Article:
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Nintendo’s NES controller for the Switch is a great but pricey way to play 8-bit games

Nintendo’s NES controller for the Switch is a great but pricey way to play 8-bit games


Support doesn’t extend far beyond Switch Online’s NES titles, though

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Nintendo Switch Online NES Controller
Photo courtesy Nintendo.

The best part of Nintendo’s Switch Online subscription service is the included classic games. Since launch, Nintendo has steadily added more NES titles, including some enhanced additions; just this week came a version of Metroid that starts you out with a huge array of powers just ahead of the big battle with Ridley. But what’s the best way to play these 8-bit classics? The Switch Joy-Con and Pro Controller are both passable, and there are also a few solid aftermarket controllers as well. Now, Nintendo has a different solution: a wireless recreation of the original NES gamepad. I’ve been testing them for a few days, and while they’re just about perfect for Switch Online NES games, there are a few hangups that will make you question the $60 asking price.

That price tag gets you a pair of NES gamepads, which are mostly identical to the rectangular ones you remember. All the buttons are where they should be, and they have a nice depth and clickiness. But there are two main differences. One, the controllers are wireless. Two, there’s a Joy-Con-style rail on the top that lets you slot the controller into your Switch for pairing and charging. It looks strange, but works well enough. The rail also means the controllers have two additional buttons on top. They’re small, but easy to reach, and they work much like any other shoulder buttons.

They’re the same size as Nintendo’s original NES gamepads, if you don’t count the Joy-Con rail.
They’re the same size as Nintendo’s original NES gamepads, if you don’t count the Joy-Con rail.

When you’re playing any of the NES games available through Switch Online, the controller works perfectly. This shouldn’t be surprising: it’s a virtually identical recreation of the original gamepad. Not everyone needs or wants that level of precision, of course, but there’s something to be said for having the right tool for the job. I certainly appreciated it while tearing through Ninja Gaiden and its excellent soundtrack. The new shoulder buttons also come in handy. The left one becomes your screenshot button, while the right takes you home. Press them both and it brings up the suspend option. It’s a great, slightly modernized version of an iconic controller. (And it makes the frustrating inclusion of a wired, home-button-free NES Classic gamepad all the more inexplicable.)

One of the strangest things about the new controller is that you can only purchase it if you have a Switch Online subscription. It’s a baffling, very Nintendo decision, although it starts to make sense once you play around with it. Because the new controller doesn’t work especially well with other games.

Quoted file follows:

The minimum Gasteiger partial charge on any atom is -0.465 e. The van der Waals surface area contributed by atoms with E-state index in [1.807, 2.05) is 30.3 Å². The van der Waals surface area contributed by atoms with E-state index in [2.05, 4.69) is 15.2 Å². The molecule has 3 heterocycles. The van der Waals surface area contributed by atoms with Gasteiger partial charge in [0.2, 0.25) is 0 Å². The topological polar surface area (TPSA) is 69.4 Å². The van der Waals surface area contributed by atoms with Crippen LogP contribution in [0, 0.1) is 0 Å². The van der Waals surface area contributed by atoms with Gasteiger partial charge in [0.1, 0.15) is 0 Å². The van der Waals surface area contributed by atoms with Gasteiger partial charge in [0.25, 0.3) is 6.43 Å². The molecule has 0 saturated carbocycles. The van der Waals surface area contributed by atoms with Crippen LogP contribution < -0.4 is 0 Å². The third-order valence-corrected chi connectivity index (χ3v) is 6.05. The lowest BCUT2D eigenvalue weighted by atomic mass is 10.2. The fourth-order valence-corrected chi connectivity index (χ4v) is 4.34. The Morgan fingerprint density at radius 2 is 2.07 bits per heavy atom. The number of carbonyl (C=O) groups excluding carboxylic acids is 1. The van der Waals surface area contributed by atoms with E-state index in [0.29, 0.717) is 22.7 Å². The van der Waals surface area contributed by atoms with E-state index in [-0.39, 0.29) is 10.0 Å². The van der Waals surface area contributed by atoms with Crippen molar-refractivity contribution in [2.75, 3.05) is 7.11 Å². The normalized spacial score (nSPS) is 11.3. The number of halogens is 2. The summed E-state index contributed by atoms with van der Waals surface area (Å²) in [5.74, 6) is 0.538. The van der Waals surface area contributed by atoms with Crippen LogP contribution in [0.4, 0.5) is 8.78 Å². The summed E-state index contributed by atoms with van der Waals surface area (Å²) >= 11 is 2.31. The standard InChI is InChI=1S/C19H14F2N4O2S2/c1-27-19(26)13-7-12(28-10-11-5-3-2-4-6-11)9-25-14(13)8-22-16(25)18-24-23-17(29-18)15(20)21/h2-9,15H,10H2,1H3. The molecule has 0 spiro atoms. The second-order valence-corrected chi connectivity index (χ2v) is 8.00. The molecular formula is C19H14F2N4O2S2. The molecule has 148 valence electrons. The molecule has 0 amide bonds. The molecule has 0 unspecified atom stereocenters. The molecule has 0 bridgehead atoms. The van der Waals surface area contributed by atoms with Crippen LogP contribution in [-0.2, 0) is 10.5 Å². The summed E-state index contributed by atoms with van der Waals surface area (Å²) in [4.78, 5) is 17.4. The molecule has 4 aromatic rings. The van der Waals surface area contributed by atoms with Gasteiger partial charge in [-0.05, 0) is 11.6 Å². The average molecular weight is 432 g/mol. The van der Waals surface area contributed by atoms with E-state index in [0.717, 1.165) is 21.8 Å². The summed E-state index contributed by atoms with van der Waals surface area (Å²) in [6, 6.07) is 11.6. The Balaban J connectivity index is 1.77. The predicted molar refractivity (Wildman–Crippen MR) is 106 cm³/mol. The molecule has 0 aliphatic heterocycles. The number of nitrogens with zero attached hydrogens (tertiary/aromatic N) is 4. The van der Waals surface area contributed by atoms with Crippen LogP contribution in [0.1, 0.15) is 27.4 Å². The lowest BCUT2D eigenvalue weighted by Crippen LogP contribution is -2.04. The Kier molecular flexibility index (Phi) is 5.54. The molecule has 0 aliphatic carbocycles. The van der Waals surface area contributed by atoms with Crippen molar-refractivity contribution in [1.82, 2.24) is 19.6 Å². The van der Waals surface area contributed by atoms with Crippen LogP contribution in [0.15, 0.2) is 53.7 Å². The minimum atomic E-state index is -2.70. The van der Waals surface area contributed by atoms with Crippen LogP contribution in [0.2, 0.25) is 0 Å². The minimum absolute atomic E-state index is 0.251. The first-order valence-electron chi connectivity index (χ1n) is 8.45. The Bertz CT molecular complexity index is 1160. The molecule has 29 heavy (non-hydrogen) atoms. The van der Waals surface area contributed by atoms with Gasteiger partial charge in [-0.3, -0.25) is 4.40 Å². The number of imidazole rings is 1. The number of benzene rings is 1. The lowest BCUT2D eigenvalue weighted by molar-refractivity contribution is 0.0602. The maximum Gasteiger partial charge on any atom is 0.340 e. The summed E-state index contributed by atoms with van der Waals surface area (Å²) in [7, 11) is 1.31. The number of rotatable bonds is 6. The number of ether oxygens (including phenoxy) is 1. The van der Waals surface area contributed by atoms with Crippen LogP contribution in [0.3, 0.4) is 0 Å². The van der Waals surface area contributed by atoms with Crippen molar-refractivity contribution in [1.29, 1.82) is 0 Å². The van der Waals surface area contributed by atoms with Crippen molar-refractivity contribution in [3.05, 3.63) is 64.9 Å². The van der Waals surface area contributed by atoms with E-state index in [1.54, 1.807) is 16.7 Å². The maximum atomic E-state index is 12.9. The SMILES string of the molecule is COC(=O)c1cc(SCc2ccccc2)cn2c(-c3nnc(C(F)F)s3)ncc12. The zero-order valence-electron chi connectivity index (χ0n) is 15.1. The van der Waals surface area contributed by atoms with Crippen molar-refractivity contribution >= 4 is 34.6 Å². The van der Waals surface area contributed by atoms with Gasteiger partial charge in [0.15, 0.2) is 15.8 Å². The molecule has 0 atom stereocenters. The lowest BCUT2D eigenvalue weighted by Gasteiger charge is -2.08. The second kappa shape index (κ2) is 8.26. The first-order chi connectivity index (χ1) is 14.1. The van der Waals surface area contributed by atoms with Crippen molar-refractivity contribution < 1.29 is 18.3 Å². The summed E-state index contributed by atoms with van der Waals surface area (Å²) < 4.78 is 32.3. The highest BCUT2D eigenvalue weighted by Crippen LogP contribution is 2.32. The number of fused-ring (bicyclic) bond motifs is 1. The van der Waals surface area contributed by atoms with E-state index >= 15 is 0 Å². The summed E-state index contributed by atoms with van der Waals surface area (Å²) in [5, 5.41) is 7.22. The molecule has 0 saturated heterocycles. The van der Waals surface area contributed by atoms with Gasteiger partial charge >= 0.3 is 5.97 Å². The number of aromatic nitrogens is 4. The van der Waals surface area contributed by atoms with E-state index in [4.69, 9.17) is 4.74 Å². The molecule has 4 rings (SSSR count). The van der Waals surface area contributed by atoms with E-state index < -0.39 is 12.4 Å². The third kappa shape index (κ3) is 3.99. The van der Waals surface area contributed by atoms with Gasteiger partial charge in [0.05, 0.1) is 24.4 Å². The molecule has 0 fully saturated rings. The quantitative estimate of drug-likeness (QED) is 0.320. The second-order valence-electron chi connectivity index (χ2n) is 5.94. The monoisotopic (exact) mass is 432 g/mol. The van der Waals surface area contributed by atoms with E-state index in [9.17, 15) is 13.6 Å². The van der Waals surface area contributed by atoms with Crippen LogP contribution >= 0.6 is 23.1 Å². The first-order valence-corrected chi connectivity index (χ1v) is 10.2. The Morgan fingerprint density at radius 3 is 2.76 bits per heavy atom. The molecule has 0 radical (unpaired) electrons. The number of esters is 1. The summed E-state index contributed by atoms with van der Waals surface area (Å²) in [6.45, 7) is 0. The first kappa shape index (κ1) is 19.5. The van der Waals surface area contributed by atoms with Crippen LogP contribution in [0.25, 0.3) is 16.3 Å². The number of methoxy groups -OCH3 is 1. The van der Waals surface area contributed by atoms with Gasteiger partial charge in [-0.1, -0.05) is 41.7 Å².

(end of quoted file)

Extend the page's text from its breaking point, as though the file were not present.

Most of this comes down to the fact that pretty much all modern games require more than the two face buttons available on an NES controller. Out of curiosity, I tried a bunch of different games, and the results weren’t pretty. I was able to load Fortnite, but none of the available buttons let me actually get into a match. And while I could technically play Super Smash Bros. Ultimate, I wasn’t able to jump, which is a pretty big handicap. In Dead Cells I could jump and roll, but not attack.

Even simpler games were unplayable. Playdead’s unsettling Inside really only requires two buttons — one for jumping, one for grabbing objects — but it still didn’t work because, for whatever reason, the game didn’t recognize the NES d-pad. It’s hard to play when you can’t move. The only modern game I successfully played with the controller was the excellent two-button fighter Pocket Rumble. You can probably get around this through button remapping in a few games, but the fact is that the NES gamepad just doesn’t have enough buttons for most post-NES games.

Of course, no one is picking up these controllers to play Fortnite or Smash Bros. But this does illustrate how much less flexible these gamepads are compared to third-party alternatives, which often have extra buttons and work with multiple platforms. The one use case for the controller, outside of Switch Online, is the many retro re-releases that have hit the Switch over the last year and a half. I managed to play the first few Mega Man games with few problems. It’s not as seamless as playing an NES game through Switch Online — I had to do some button remapping to get the controller to work — but it’s better than playing Mega Man 2 with a Joy-Con.

Really, whether or not you should pick up an NES Switch controller depends entirely on how much you plan to play classics through Switch Online. The service costs $20 a year, and currently features more than 30 NES titles right now, with new ones added every month. Going forward it’ll probably be the best way to access classic Nintendo titles. The gamepad is the ideal way to play them, but otherwise its uses are very limited. For anything else, you’re better off picking up a cheaper, more flexible third-party option.